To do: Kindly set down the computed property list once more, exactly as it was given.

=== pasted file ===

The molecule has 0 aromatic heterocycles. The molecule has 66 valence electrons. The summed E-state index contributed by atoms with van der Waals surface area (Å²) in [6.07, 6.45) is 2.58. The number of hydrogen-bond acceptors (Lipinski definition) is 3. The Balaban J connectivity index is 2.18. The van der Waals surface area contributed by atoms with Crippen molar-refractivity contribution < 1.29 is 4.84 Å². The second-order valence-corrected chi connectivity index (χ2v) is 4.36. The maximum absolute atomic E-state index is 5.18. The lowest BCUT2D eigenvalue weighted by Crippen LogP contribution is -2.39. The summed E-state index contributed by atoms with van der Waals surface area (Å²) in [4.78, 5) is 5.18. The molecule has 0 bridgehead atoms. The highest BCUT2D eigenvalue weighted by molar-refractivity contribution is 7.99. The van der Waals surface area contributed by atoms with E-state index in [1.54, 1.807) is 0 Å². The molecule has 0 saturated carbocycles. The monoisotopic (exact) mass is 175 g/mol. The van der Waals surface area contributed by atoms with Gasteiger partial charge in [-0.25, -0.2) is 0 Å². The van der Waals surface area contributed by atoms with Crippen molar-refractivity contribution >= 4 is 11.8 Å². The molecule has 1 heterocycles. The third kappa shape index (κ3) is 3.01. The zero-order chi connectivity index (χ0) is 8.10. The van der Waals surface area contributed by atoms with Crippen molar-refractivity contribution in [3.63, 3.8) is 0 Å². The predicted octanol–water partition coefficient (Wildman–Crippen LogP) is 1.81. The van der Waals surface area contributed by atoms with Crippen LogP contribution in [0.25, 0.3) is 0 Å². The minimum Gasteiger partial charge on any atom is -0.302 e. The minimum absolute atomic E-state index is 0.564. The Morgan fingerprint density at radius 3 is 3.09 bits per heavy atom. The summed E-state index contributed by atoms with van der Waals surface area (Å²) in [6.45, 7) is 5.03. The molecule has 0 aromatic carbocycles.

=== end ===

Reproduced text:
The molecule has 0 aromatic heterocycles. The molecule has 66 valence electrons. The summed E-state index contributed by atoms with van der Waals surface area (Å²) in [6.07, 6.45) is 2.58. The number of hydrogen-bond acceptors (Lipinski definition) is 3. The Balaban J connectivity index is 2.18. The van der Waals surface area contributed by atoms with Crippen molar-refractivity contribution < 1.29 is 4.84 Å². The second-order valence-corrected chi connectivity index (χ2v) is 4.36. The maximum absolute atomic E-state index is 5.18. The lowest BCUT2D eigenvalue weighted by Crippen LogP contribution is -2.39. The summed E-state index contributed by atoms with van der Waals surface area (Å²) in [4.78, 5) is 5.18. The molecule has 0 bridgehead atoms. The highest BCUT2D eigenvalue weighted by molar-refractivity contribution is 7.99. The van der Waals surface area contributed by atoms with E-state index in [1.54, 1.807) is 0 Å². The molecule has 0 saturated carbocycles. The monoisotopic (exact) mass is 175 g/mol. The van der Waals surface area contributed by atoms with Gasteiger partial charge in [-0.25, -0.2) is 0 Å². The van der Waals surface area contributed by atoms with Crippen molar-refractivity contribution >= 4 is 11.8 Å². The molecule has 1 heterocycles. The third kappa shape index (κ3) is 3.01. The zero-order chi connectivity index (χ0) is 8.10. The van der Waals surface area contributed by atoms with Crippen molar-refractivity contribution in [3.63, 3.8) is 0 Å². The predicted octanol–water partition coefficient (Wildman–Crippen LogP) is 1.81. The van der Waals surface area contributed by atoms with Crippen LogP contribution in [0.25, 0.3) is 0 Å². The minimum Gasteiger partial charge on any atom is -0.302 e. The minimum absolute atomic E-state index is 0.564. The Morgan fingerprint density at radius 3 is 3.09 bits per heavy atom. The summed E-state index contributed by atoms with van der Waals surface area (Å²) in [6.45, 7) is 5.03. The molecule has 0 aromatic carbocycles.